The Obama administration’s policies over the past couple of years have been widely criticized both for weakness and for privileging economic issues over various persistent elements of the Iranian threat. European governments and business have been equally subject to this criticism, since they have been in many cases more eager to gain entry to the Iranian markets.

In a look ahead to the coming year in Iran, Al Arabiya indicated that US companies are increasingly worried about falling behind their European counterparts, since the threat of sanctions enforcement has remained in place inside the US, even as the Obama administration continues to pursue rapprochement.

Many companies are reportedly uncertain about the current status of the Iranian market and the extent to which it will be viable for them in the future. The institution of new sanctions would very likely contribute to that confusion, and it is therefore possible that this was a factor in the US Treasury’s decision to delay the new measures that would have constituted a response to Iranian provocations.

But the consequence of this, al Al Arabiya points out, is that the avoidance of new enforcement measures and the continuation of the implementation process serve to give Iran increased legitimacy, even in the wake of its defiant activities. This will help Iran to become, as NPR put it, “much more of a player on the global stage.” And it will also contribute to the trend of allowing foreign businesses into Iran to provide the country and its government with new funding.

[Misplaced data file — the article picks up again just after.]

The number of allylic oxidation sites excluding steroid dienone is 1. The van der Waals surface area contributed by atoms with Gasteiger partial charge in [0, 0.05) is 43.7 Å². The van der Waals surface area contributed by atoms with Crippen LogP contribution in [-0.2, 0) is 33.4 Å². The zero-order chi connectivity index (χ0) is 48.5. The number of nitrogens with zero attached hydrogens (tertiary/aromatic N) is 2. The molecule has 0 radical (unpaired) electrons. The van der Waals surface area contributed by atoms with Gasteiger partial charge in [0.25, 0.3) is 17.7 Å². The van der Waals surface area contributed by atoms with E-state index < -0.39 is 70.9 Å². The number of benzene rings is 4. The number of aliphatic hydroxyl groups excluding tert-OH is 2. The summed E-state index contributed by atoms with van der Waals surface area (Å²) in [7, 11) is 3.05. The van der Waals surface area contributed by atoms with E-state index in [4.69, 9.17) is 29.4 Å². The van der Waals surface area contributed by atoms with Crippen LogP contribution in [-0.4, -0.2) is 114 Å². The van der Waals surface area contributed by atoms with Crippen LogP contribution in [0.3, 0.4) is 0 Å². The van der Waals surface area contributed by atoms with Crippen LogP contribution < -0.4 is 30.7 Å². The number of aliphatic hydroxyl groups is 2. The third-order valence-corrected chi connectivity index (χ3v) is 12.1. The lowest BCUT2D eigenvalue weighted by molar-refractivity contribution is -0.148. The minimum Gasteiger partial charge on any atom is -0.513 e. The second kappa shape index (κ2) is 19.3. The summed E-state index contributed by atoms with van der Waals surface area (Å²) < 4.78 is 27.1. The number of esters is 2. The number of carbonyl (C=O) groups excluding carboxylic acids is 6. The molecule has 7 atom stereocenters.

Ironically, US businesses may not be prominent among those foreign investors, even though US policy is contributing to the changing situation. As eager as certain American entities are to enter the Iranian market, an editorial by David Ignatius that appeared in the Union-Sun & Journal on Friday emphasized that Iran is not yet open for business, at least for Americans.

This point was underscored by the observation that some of Iran’s recent provocations have specifically targeted American citizens and permanent residents inside of the Islamic Republic who are accused of facilitating “infiltration” of Iran by Western economic and cultural interests. 

This arrest followed upon warnings by the Iranian supreme leader about this sort of infiltration, and Ignatius suggests that it signifies an attempt to discourage Iranian-Americans from entering the country and to retain the current financial elite, mainly composed of the Iranian Revolutionary Guard Corps. This lends credence to Al Arabiya’s suggestion that in 2016, hardline entities will retain their hold over domestic issues in Iran regardless of what happens in the economic sphere.

In theory, the US Treasury’s decision to delay sanctions might encourage Americans to continue pursuing investment in Iran, but this effect will be mitigated if sanctions remain on the table, and it may be canceled altogether if Iranian officials make their country seem excessively dangerous for American investors. In this sense, the avoidance of new sanctions could have the effect of legitimizing Iran without contributing to the supposed economic benefits of rapprochement for the US.